I've read somewhere that the secret of Russell Crowe's success is that he somehow manages to seem like enough of a regular fellow to avoid alienating (or generating homosexual-panic impulses within) his male viewers, while providing the looks and attitude that cause his female viewers to swoon. I'm not quite sure how he pulls it off. But for instance, in a puff piece in today's Houston Chronicle in which he opines that Aussies and Texans "share a sensibility" or a "certain viewpoint of the world" from "[growing] up in a place with that much room," he certainly scored big points with a male interviewer. My leg feels like it's being tugged on a bit, though, when he claims to have bonded with then Lt-Gov. Rick Perry some years ago when Crowe's band was clearing paperwork hurdles to permit it to play in Austin. But I suppose anything is possible. And surely Crowe will be a more convincing Royal Navy captain than Johnny Depp was as a pirate.
Farewell to comments on BeldarBlog
I've very much enjoyed reading and often responding to the comments folks have left on BeldarBlog.
However, I'm weary of clipping comments that are off-topic — usually someone trying to use my bandwidth to sell \/14Gr4 or some such.
Accordingly, I've closed off the comments option on all past threads, and that will now be the default for new threads. If there are particular topics that I especially want to invite comments on, I may leave those individual threads with open comments, at least for a few days, after I post them. And anyone who'd like to engage in some dialog on anything I post is welcome to email me with your comments, which I may then append to the relevant thread.
Also, I still have Trackbacks enabled, so if you have your own blog and want to comment on something I've posted, BeldarBlog can readily cross-reference to your post that way.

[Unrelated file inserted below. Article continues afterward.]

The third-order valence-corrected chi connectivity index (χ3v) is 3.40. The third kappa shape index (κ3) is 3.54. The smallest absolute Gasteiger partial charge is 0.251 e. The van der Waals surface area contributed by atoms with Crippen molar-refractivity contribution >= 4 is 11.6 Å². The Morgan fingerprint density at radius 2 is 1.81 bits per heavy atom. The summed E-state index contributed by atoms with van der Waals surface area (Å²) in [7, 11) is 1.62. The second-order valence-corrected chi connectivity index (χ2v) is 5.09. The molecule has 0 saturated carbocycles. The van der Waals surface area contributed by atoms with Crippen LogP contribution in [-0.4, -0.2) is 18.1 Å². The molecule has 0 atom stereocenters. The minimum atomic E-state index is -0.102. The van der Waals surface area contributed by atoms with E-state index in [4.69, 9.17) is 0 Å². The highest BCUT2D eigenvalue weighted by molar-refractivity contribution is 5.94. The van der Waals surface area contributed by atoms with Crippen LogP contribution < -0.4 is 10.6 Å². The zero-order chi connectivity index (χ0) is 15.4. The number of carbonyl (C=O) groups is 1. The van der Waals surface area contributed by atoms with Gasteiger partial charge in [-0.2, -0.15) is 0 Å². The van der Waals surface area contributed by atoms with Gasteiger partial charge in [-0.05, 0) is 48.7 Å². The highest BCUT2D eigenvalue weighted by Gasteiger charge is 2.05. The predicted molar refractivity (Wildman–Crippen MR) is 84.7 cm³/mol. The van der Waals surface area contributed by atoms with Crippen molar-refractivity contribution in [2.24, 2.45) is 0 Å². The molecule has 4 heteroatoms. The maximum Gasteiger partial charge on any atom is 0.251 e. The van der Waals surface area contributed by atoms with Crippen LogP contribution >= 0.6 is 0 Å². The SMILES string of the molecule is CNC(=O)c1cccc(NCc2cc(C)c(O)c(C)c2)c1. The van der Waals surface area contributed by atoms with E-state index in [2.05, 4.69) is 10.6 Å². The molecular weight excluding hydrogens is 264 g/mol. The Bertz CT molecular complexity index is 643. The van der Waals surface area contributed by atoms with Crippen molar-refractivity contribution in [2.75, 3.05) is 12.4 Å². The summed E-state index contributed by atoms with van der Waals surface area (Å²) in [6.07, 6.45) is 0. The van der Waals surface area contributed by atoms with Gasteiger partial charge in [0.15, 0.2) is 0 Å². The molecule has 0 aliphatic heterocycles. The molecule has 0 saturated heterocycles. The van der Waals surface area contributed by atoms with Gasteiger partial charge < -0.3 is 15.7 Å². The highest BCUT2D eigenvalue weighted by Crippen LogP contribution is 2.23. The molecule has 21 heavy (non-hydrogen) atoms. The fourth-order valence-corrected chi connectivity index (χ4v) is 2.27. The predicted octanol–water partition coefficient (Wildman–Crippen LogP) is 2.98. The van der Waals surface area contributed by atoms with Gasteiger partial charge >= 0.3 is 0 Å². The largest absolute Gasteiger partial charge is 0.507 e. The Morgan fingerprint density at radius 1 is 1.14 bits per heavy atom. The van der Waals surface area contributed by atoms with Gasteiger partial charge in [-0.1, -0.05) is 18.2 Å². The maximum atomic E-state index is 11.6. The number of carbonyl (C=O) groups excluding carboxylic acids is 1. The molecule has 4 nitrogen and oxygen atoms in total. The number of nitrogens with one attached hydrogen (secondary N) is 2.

UPDATE (Mon Dec 10): I'm only mildly surprised that Will Baude of Crescat Sententia has such a good memory. Will's right, of course, in noting that I'm changing my position regarding comments, but he and I are still not on exactly the same wavelength about them. Although I've changed my default setting to not permit comments, I may well leave particular threads open for comments, or indeed, explicitly invite them on a case-by-case basis. And I continue to be a fan of the "trackback" procedure, which is a useful way of encouraging dialog among responsible bloggers (although it leaves readers who haven't made the jump into writing their own blogs in the lurch — if there's actually anyone still left in that category). If Will had trackbacks enabled, for instance, I'd have pinged his post about my dispensing with comments — as I am in fact now doing with respect to Prof. Bainbridge's post on his blog in which he also noted my switch to no-comments-by-default.
I'm home safe & sound after the proverbial "Saturday night out with the boys playing poker." The online games can be fun at places like Pokerstars or Truepoker, playing with either real or play money, and you can practice and learn a fair amount online.
But for a genuine "blow off some steam" evening, nothing beats playing in a real, face-to-face game with folks who know enough to take the game semi-seriously and whose pride makes them competitive, but who aren't so intense about the game that they get bent out of shape if they don't win. (And even if you're pretty good, there will be the nights when you don't win.)
I'm going to have to find an appropriate housewarming/thank-you gift for my colleague who hosted tonight at his new place .... Since he also has a new dog, maybe a doggie toy? (Basset hounds being easier to buy for than lawyers, methinks, as a general proposition.)
And yes, this time I came out ahead by a nice margin, although IIRC that's the first clearly winning night I've had in the last few outtings. A few extra bucks is nice to take home, but that wasn't the main point for anyone who played tonight.
Posted by Beldar at 02:23 AM | Permalink